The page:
Materials Science Research Lecture
Webinar ID: 832 7665 2110
NOTE: At this time, in-person APhMS seminars are open to all Caltech students/staff/faculty/visitors with a valid Caltech ID. Outside community members are welcome to join our online event.
Transmission electron microscopy and electron diffraction have contributed to significant advances in our understanding of phase and microstructural evolution in a broad range of materials in response to in situ and ex situ stimuli. But in so many materials those changes, as well as the physical properties of the material hinge upon point defects or very localized heterogeneities that may be overlooked in conventional approaches. Here we will present several vignettes in which we interrogate the weak or diffuse electron scattering behavior for nominally homogenous, crystalline materials as a route to gain critical insight on the behavior of such point defects and their impact on the resilience of the bulk material. We'll approach this discussion from two angles: material systems that are forced to disorder via external bombardment of ions and material systems that are kinetically limited from achieving complete ordering. In the former, we'll explore fluorite and pyrochlore-based ceramic materials in which radiation damage influences defect mobility and recrystallization behavior. In the later, we'll interrogate short range ordering behavior in austenitic steels, including the challenges of rigorously characterizing these domains and the implications for hydrogen tolerance.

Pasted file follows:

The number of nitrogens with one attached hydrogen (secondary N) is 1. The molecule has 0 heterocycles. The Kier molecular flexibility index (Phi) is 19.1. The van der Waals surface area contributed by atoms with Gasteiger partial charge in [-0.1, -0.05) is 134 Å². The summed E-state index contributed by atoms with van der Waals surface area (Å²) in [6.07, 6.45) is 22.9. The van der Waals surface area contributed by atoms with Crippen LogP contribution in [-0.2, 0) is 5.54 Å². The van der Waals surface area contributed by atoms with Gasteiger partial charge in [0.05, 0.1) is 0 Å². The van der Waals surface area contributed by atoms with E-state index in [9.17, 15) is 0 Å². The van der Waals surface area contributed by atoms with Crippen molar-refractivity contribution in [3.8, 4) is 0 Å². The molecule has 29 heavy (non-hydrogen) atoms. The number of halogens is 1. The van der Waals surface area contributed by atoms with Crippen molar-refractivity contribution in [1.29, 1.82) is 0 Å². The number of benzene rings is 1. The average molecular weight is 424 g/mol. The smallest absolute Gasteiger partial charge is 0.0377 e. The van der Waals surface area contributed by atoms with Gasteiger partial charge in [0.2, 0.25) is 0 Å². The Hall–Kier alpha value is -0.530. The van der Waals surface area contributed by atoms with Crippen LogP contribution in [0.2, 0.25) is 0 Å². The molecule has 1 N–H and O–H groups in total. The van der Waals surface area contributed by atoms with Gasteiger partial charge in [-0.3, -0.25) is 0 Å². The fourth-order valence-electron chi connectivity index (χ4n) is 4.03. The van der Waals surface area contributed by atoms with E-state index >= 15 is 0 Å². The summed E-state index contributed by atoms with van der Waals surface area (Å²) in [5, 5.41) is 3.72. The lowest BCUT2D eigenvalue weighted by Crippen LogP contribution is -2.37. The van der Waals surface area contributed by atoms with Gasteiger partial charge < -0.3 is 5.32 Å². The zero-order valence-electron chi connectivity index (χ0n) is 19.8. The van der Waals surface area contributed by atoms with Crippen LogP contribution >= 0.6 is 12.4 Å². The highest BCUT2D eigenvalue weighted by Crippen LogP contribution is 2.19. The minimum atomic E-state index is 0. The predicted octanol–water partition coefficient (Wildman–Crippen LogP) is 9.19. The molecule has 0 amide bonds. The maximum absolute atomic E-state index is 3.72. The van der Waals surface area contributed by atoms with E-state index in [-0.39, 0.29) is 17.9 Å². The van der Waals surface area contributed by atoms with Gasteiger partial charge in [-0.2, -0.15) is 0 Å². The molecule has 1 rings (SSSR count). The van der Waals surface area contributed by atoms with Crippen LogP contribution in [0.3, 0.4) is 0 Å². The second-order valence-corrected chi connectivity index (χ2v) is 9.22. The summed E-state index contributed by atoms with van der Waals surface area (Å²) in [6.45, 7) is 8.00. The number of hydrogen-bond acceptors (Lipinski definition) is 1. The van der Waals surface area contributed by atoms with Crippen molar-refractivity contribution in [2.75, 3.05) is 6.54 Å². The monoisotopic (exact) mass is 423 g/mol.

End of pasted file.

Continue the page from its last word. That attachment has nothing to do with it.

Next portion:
More about the Speaker:
Jessica A. Krogstad is an associate professor in the Department of Material Science and Engineering at the University of Illinois, Urbana-Champaign. She received her PhD in Materials at the University of California, Santa Barbara working with Prof. Carlos G. Levi and completed a postdoctoral at Johns Hopkins University with Prof. Kevin J. Hemker before joining UIUC in 2014. Her current research explores the interplay between phase or morphological evolution and material functionality in structural materials under extreme conditions. She is the recipient of a several awards including DOE Early Career Award, the ACerS Robert L. Coble Award for Young Scholars and the TMS Early Career Faculty Fellow Award.